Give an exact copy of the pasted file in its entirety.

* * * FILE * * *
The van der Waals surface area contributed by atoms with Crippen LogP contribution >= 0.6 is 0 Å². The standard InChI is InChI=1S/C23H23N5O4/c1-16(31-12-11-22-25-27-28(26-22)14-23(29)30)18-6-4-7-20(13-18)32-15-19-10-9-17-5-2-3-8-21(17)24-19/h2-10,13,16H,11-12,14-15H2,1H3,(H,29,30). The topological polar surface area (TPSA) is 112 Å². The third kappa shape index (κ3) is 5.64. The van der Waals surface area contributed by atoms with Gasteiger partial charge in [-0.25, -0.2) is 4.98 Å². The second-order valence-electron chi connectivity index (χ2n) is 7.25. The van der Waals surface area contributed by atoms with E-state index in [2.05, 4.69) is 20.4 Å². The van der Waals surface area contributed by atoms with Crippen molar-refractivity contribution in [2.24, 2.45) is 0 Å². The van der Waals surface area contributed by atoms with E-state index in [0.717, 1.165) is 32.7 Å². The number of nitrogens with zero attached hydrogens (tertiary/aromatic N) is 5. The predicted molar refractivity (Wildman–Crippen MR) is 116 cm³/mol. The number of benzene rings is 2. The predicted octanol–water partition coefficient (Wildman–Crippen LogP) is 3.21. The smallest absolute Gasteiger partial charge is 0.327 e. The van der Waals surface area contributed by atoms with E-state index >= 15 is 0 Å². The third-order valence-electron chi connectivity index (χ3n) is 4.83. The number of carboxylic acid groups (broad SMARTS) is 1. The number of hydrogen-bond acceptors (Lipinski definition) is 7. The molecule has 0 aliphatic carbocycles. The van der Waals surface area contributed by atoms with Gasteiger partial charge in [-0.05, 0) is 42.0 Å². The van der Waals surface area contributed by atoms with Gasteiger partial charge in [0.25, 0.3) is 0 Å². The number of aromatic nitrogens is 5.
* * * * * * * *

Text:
The van der Waals surface area contributed by atoms with Crippen LogP contribution >= 0.6 is 0 Å². The standard InChI is InChI=1S/C23H23N5O4/c1-16(31-12-11-22-25-27-28(26-22)14-23(29)30)18-6-4-7-20(13-18)32-15-19-10-9-17-5-2-3-8-21(17)24-19/h2-10,13,16H,11-12,14-15H2,1H3,(H,29,30). The topological polar surface area (TPSA) is 112 Å². The third kappa shape index (κ3) is 5.64. The van der Waals surface area contributed by atoms with Gasteiger partial charge in [-0.25, -0.2) is 4.98 Å². The second-order valence-electron chi connectivity index (χ2n) is 7.25. The van der Waals surface area contributed by atoms with E-state index in [2.05, 4.69) is 20.4 Å². The van der Waals surface area contributed by atoms with Crippen molar-refractivity contribution in [2.24, 2.45) is 0 Å². The van der Waals surface area contributed by atoms with E-state index in [0.717, 1.165) is 32.7 Å². The number of nitrogens with zero attached hydrogens (tertiary/aromatic N) is 5. The predicted molar refractivity (Wildman–Crippen MR) is 116 cm³/mol. The number of benzene rings is 2. The predicted octanol–water partition coefficient (Wildman–Crippen LogP) is 3.21. The smallest absolute Gasteiger partial charge is 0.327 e. The van der Waals surface area contributed by atoms with E-state index >= 15 is 0 Å². The third-order valence-electron chi connectivity index (χ3n) is 4.83. The number of carboxylic acid groups (broad SMARTS) is 1. The number of hydrogen-bond acceptors (Lipinski definition) is 7. The molecule has 0 aliphatic carbocycles. The van der Waals surface area contributed by atoms with Gasteiger partial charge in [-0.05, 0) is 42.0 Å². The van der Waals surface area contributed by atoms with Gasteiger partial charge in [0.25, 0.3) is 0 Å². The number of aromatic nitrogens is 5.